At this point in the business there are three main options: keep focusing on growing the revenue, sell the business, or put it on autopilot. As I mentioned in my last post, I don’t want to be the King of Store Locators and I have several other projects on deck that I want to devote my attention to. So focusing a lot of time on growing the business isn’t an option I want to pursue right now. Selling Storemapper would certainly free up time, but for now I’ve decided instead to try to put the business on autopilot. The goal of autopilot is to minimize the time that I spend working on Storemapper, while keeping my take home profits at least the same.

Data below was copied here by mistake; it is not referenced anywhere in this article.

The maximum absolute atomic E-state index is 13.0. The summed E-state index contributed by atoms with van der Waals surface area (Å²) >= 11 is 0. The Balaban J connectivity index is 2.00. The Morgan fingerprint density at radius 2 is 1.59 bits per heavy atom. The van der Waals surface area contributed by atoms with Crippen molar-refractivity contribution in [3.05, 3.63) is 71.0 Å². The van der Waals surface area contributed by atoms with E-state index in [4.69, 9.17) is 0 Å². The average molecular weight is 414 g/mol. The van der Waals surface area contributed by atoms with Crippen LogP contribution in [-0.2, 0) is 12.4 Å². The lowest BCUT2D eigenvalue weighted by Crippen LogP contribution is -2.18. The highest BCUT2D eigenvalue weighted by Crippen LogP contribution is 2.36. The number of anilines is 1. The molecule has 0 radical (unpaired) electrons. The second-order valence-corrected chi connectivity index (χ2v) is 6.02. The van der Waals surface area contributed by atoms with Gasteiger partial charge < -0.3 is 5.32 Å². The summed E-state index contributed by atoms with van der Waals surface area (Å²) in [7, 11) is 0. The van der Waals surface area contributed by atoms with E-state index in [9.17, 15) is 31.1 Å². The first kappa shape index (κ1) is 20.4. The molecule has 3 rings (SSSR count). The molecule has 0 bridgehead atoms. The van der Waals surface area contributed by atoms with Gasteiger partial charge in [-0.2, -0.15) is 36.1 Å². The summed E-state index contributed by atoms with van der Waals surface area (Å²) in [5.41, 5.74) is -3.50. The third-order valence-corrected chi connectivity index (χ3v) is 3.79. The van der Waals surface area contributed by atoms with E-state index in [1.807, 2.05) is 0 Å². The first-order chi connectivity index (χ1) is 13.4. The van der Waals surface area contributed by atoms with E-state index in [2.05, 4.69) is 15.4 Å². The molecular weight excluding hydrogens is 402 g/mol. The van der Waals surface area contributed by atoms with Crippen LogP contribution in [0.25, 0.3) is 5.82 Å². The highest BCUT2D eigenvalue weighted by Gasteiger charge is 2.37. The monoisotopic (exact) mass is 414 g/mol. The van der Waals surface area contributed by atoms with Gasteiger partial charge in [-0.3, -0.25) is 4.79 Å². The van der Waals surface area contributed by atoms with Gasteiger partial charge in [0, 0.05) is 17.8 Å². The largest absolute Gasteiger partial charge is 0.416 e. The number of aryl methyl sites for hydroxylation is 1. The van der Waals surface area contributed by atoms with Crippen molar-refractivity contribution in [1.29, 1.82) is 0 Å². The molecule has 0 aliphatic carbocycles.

So why not just sell it?
That’s a good question. I’m not opposed to selling Storemapper to a good owner, but at the moment it’s not something I am actively pursuing for a couple of reasons:
1) Price The primary reason I haven’t already sold Storemapper is price. I’ve had a lot inbound inquiries and spoken to a few brokers and my sense is that SaaS businesses of this size can pretty readily be sold for between 3-4x profits or something in the $300-450k range. That’s a nice chunk of change, but when I really look at the numbers I don’t think it’s a good trade.
The financials of the business are public and they are really strong. It grows without any marketing budget and customers almost never churn. If I’m able to automate the operations of the business, the revenues alone will massively out-perform even the top end of that range. Particularly in the current financial environment where other investments are yielding such low returns.
What do you think? Am I making the right call there?